"Is it normal for writers to have writing partners or would a Crit group serve the same purpose? Which would you recommend?"
This is a question illustrator Wilson Williams, Jr. (aka Mighty Kwan) asked in a comment on my Friday post, where I talked about my progress on my OctAnNoNaNoWriMowithNoGuilt-o pursuits, as well as my writing partner's encouragement.
I tried to answer Wilson's question in a comment, but realized rather quickly that I had a lot to say. So here's my more drawn-out answer:
It's normal for writers to seek out feedback wherever they can get it.
People may imagine a solitary writer, sitting quietly in her bower, scribbling her heart out. Most of us probably started out that way (minus the bower). However, the mind in solitary confinement is a troubling place. Sometimes writers think they're really good, and can't understand why they receive rejection after rejection. Other writers think they're really bad, and can't find the courage to send their writing out to agents and editors. Most writers are both good and bad, depending on the day. Some writers don't care about publication at all, but want to get better. Most of us get lonely.
What kind of feedback we seek out (and what I recommend) depends on our needs and circumstances. Some writers form writing groups, online or in-person, some take writing classes, some have writing partners, or alpha readers, or beta readers.
An in-person writing group can be a regular, supportive, and social gathering. You can get feedback from multiple readers, people can also commiserate about their jobs, celebrate successes, and share baked goods. Because you'll be reading multiple writers' work, usually only small chunks of your work will be discussed (though some groups operate in different ways).
A partner can be more flexible. You can meet whenever you want, and read as much as you have time for. You can encourage each other. However, you'll only receive feedback from one person. People refer to "alpha readers" as partners who read drafts in progress, "beta readers" provide feedback on finished or revised drafts.
Online groups probably fall somewhere in between. Work can be posted on blogs regularly to be shared, so feedback can be more flexible. However, usually there'll be less socializing and friendship, and you'll have to provide your own baked goods.
Nothing stops a writer from joining all sorts of different types of groups and partnerships. I certainly have.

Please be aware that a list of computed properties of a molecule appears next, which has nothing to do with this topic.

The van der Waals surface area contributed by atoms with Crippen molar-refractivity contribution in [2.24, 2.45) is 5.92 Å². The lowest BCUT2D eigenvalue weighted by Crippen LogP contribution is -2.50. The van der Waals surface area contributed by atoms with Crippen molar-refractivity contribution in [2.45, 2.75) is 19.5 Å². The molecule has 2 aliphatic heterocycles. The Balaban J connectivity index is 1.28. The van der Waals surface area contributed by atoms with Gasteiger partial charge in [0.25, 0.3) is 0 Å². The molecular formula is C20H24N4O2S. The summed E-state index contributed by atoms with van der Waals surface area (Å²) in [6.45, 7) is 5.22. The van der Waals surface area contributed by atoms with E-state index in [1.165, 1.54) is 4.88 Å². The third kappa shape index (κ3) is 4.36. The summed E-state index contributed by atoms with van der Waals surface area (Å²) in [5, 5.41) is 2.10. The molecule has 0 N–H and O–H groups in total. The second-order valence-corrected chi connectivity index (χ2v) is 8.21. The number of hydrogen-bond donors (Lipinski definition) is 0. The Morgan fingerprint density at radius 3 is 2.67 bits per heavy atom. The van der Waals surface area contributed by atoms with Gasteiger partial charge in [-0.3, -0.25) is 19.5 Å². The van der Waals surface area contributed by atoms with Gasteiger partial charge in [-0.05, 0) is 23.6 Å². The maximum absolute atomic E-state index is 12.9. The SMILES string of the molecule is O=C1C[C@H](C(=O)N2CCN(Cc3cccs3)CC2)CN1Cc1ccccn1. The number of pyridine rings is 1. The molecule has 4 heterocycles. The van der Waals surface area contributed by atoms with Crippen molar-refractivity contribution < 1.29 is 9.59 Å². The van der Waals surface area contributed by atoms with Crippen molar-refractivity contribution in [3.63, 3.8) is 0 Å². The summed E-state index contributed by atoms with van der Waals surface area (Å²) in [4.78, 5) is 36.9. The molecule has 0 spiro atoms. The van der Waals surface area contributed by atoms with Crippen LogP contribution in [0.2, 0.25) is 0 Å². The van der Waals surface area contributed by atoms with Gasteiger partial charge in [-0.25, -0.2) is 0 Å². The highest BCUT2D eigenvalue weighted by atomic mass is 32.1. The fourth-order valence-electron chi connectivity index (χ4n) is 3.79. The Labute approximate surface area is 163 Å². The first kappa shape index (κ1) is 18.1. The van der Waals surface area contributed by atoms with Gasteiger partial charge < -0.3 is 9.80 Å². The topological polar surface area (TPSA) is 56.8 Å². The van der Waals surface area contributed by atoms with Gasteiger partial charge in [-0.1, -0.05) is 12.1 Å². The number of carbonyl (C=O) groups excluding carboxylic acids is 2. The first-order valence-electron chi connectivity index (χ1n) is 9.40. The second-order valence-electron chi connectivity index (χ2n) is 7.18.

Writers seek out different types of feedback. For example, Stephen King drafts alone, then uses beta readers to get feedback on his completed drafts. Other writers like to get feedback on each chapter or scene they write before they move on. Many writers probably fall somewhere in between. This past summer, I blogged about my ideal critique partner here. In my Chicago writing group, we share everything from poems, to blog posts, to picture books, to short stories, to novel excerpts. Depending on when our meeting falls, I may not be ready to share something from my novel, but I always share something. Our group is so supportive and enthusiastic, that it helps my spirit just as much as my writing. Plus, it encourages all of us to produce something, even if it's only a single a haiku, every month. I've also used individuals from the group as beta readers.
Of course, who is in a critique group is also important. You want writers who are as dedicated as you, who have similar goals to you (writing for fun vs. publication). You may want to consider finding writers in the same genre. I've heard other bloggers recommend that if you want to be published, you should join a critique group with others who are already published. But how many published writers are desperately seeking feedback from non-published writers?
Rather than knocking on Stephen King's door, I think there are other, better ways to form writing groups.
Classes: Writing classes are a great opportunity to meet others who take their writing seriously. Many libraries, community ed programs, and universities offer them.
Friends and work colleagues: My Chicago writing group formed because a woman I worked with knew a few other writers and suggested we all get together.
Online: Members of Verla Kay's Blueboard often post to ask for critiques or partners. Becoming involved with that amazing forum will also put you in contact with numerous writers, and you might find something evolves more organically, too.
Many other online forums provide similar services. Nathan Bransford has a forum with a board solely devoted to finding critique partners (I believe Maggie Stiefvater set up something similar, but the link I have seems to be broken. Anyone know?). Casey at Literary Rambles often posts want ads for writers looking for critique partners or groups. She also suggests writers use their own blogs to advertise that they're looking for someone. Just yesterday I saw that Adventures in Children's Publishing was helping organize alpha and beta readers for writers.
It's kind of like online dating, no? Honestly, I'd rather have my friend introduce me to just the right person. But for those who are still looking, there are a lot of opportunities out there.
Phew! I hope that answers your question, Wilson!
Are there other questions about critique groups or partners? Anything I forgot? Any other tips on finding the perfect feedback?